Card is by no means a dangerous LDS writer. In fact he is probably a great asset to show that Zion is just as capable of producing people that can and will excel in all the arts and sciences.

One of the problems with literature is that you never really know what the writer is intending because they are not always available to comment on their work. We don’t know what Card had in mind when he was writing his book, and he is not exactly available to answer every query that we may have about his writing. It is possible for the reader to miss the author’s intent, like with this piece. I hope that you do not think that I am ridiculing you, for what you wrote, but I am just responding to what you wrote.

As for Card’s A Storyteller in Zion, I found it fascinating that he has given us a chance to go inside his head and to see what makes him tick when it comes to writing. Card has just about as much authority to declare doctrine for the Church as you have to condemn authors that write LDS fiction.

But what I find alarming is that you claim that if someone is not a General Authority that they could not possibly uplift and edify others. Why can’t a book be written by someone who does not hold any Church office not be able to uplift another? Card was never declaring doctrine for the Church when he wrote the book, and why should anyone assume so now?

It must be very hard for you to sit through sacrament meetings when there are no General Authorities present and sister Smith is talking about how we can find strength by being faithful.

But if you are right, and General Authorities are the only people who could possibly uplift and edify others and teach doctrine, then I, as Sunday- School president of the BYU-Hawaii 19th ward will personally request that all teachers be released and that only past General Conferences be shown during Sunday school.

For that matter, members should not teach the gospel in their own homes because they do not have the authority necessary to uplift and edify. Why bother calling missionaries to uplift and edify the world when they do not hold any special authority other than the right to preach the gospel on a full time basis? Or for that matter, all full-time and volunteer seminary teachers, along with religion and institute teachers that teach college students and do so much good should resign because of the futility found in being able to edify that comes along without being a General Authority.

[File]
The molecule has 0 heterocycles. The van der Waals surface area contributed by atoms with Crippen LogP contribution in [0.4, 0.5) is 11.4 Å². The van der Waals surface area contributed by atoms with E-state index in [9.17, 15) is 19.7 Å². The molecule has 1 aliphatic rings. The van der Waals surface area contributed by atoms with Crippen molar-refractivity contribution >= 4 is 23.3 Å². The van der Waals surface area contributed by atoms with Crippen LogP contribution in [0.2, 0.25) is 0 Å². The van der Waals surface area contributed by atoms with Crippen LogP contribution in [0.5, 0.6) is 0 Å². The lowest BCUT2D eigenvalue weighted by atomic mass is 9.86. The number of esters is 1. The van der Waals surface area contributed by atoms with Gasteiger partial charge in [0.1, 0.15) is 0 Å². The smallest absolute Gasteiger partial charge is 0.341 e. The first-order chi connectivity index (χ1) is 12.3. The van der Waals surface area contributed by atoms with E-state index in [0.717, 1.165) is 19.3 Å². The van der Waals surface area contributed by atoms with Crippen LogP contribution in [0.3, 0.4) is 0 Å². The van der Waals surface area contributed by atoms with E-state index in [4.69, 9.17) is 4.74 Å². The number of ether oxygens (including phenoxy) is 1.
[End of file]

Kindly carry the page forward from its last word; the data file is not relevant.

Why did Apostles speak at the funeral of Hugh Nibley? He was a prolific writer that was held in high esteem by many of the brethren but did not hold any special office in the Church. For more years then my father is alive, Nibley wrote prolifically on a variety of subjects and became an expert on the writings and sermons of Joseph Smith, Brigham Young, Early Christianity, Near Eastern Culture in the Book of Mormon, Ancient and Modern Temples, and the list continues.

Wouldn’t it be a shame if this man, with so much knowledge kept it all to himself because he held no more authority then you or me? It would be a shame (By the way, Elder Packer Quoted Nibley extensively in a 1974 General Conference).

Chris Stewart was one LDS author that was worthy of your ire because you felt that he was making a lot of money off of fictional books about the premortal life and plan of salvation. To me, his books, along with most LDS fiction just does not look all that inviting. The story seems absurd. But what does anyone really know about the life before?

Stewart is probably not trying to declare doctrine for the Church. He is a writer that had what he thought would be a good idea for a story and went with it. As for authority to write such things, he has his agency and can use it how he wants, and if he wants to use it to write pulp fiction, then that’s his deal.